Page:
The Tudor Society

6 October – The end of William Tyndale

This day in Tudor history, 6th October 1536, is the traditional date given for the execution of William Tyndale, reformer, scholar and Bible translator.

One of Tyndale's works had helped King Henry VIII while another incurred the king's wrath and led to Tyndale's execution. Why? What happened?

I explain what led to William Tyndale's sad end in 1536, as well as sharing an account of his execution on that day.

Here is my video on William Tyndale's "The Obedience of a Christian Man" and how it helped Anne Boleyn and Henry VIII:

Also on this day in history:

  • 1510 – Birth of John Caius, theological scholar, Royal Physician and founder of Gonville and Caius College, Cambridge, at Norwich. He was the son of Robert Caius and his wife, Alice (née Wode). Caius studied medicine at Padua and was physician to Edward VI, Mary I and Elizabeth I.
  • 1557 – Death of John Capon (also known as John Salcot), former Benedictine monk and Bishop of Salisbury, probably from influenza. He was buried in the choir at Salisbury Cathedral. He appeared to have reformist leanings in the reigns of Henry VIII and Edward VI, but became a conservative Catholic again in Mary I's reign, and was involved in the examination of those deemed to be heretics.

Today, the first Sunday in October, is also the day when wakes were held for the end of summer - click here for more details.

Only 1 comment so far Go To Comment

  1. R

    It is very curious that William Tyndale was held in prison for over sixteen months before he was tried and executed. Even though trials for heresy took longer than others because they were offered the opportunity to recant and the process had to allow time for this. If they did, then normally their lives were spared. Tyndale, obviously wasn’t going to abandon what he passionately believe in and if the account is true, won over others as well, but the time gave him the chance to complete his work on the New Testament and progress on the Hebrew Bible.

    It seems to me that it was partly due to Anne’s influence that he was kept alive and Henry’s protection withdrawn after her execution. After that the authorities in the Empire could do as they pleased with him, although he was an English subject. It is of course possible he may have been executed for heresy at some point in any case had he remained in the Emperor’s lands but it was the work of the King’s agents which led to his betrayal and arrest. This made it very difficult to know whom to trust when someone who showed themselves as a friend and fellow reformers turned out to be the man in the pay of the enemy.

    William Tyndale had managed for years to shelter in pro reformed cities or free cities which were friendly to Martin Luther and his cause. Here in Worms, Wittenberg and other cities working with the help of a number of English Friars and the network of merchants to print and smuggled these Bibles and works into England. He had left the safety of those cities to meet with this Phillips who betrayed him. Then, sold to the Imperial Netherlands he was taken to the city of Antwerp and here tried and condemned. The reach of the English King was longer than Tyndale had ever thought possible and in the most heinous of circumstances he was captured and ended his days in a cell which was hardly the most luxurious before being strangled and his body burned.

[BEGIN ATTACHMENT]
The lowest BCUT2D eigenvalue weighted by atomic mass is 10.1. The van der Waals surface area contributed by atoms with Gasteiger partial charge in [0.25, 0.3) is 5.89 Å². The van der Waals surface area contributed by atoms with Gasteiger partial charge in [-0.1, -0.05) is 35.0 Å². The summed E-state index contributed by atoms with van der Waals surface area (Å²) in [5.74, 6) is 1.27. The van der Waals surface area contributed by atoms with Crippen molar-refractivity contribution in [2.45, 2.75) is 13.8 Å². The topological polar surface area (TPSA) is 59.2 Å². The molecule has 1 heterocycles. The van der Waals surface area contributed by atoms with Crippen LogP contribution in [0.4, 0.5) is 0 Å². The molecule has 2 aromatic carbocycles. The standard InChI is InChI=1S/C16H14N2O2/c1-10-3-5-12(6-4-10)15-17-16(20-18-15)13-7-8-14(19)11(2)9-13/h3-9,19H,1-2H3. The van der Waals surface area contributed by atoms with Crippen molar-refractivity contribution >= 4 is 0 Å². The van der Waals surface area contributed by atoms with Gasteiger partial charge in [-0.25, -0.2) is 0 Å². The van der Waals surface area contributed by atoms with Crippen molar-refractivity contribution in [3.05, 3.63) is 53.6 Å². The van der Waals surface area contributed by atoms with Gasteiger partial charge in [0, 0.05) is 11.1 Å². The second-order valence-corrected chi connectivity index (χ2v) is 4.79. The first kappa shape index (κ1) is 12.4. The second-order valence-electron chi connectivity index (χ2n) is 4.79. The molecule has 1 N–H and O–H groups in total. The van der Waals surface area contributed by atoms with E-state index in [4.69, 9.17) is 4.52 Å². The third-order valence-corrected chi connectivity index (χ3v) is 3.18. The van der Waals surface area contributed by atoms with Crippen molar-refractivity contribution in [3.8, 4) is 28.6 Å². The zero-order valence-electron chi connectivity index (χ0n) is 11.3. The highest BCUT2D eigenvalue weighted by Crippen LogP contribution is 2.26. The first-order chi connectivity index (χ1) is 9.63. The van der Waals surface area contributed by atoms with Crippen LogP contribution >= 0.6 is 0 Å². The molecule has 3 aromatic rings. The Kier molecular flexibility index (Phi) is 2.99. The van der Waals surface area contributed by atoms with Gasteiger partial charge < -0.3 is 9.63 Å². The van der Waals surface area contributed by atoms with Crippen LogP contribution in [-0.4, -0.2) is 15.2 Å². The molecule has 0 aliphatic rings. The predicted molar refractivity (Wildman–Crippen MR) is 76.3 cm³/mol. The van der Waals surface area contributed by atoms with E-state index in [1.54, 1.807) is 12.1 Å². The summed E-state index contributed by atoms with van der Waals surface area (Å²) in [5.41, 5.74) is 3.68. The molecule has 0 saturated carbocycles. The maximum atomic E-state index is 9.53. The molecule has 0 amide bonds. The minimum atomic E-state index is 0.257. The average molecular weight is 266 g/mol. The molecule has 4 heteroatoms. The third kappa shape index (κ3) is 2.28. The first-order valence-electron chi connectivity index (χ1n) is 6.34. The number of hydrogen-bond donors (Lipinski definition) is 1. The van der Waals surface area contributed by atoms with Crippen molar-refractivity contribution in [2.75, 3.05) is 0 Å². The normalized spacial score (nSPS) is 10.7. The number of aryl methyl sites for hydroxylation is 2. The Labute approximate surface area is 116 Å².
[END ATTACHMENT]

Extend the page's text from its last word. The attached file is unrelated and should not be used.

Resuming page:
Maybe Tyndale was too dangerous for King Henry to handle, maybe Henry was vengeful and angry; yet much of the Bible he translated became part of the Authorized King James. It wasn’t even illegal to translate the Bible into English or any other languages; that is the great myth put around because of a misunderstanding: translations already existed elsewhere, in France and in Spain. Various parts of Scripture had been translated since the seventh century. However, what you needed was a license issued by a local Bishop and that was how the problem all started. Cuthbert Tunstall, Bishop of London refused him permission. The main concern wasn’t so much translation as interpretation. It was a big concern that if Scripture was translated without reverence and without proper teaching and explanations by those who were trained, that is priests, religious and school masters. The Church was correct. The Bible was interpreted by anyone and everyone and abused. The other concern was that these reformed Bible translations contained errors that highlighted their own heretical beliefs. The English authorities argued that Tyndale’s New Testament emphasised anti Catholic doctrine, while he argued that the traditional beliefs of the Church were not contained in Scripture. The Church contended that he was wrong. It was for those heretical beliefs, not for translating the Bible into English that he was tried and executed. However, the real reason behind his arrest, betrayal, condemnation and ultimately his execution was that the King of England was annoyed that Tyndale, whose works were influential in Europe and his own realm, had written against his divorce from Queen Katherine of Aragon.

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6 October – The end of William Tyndale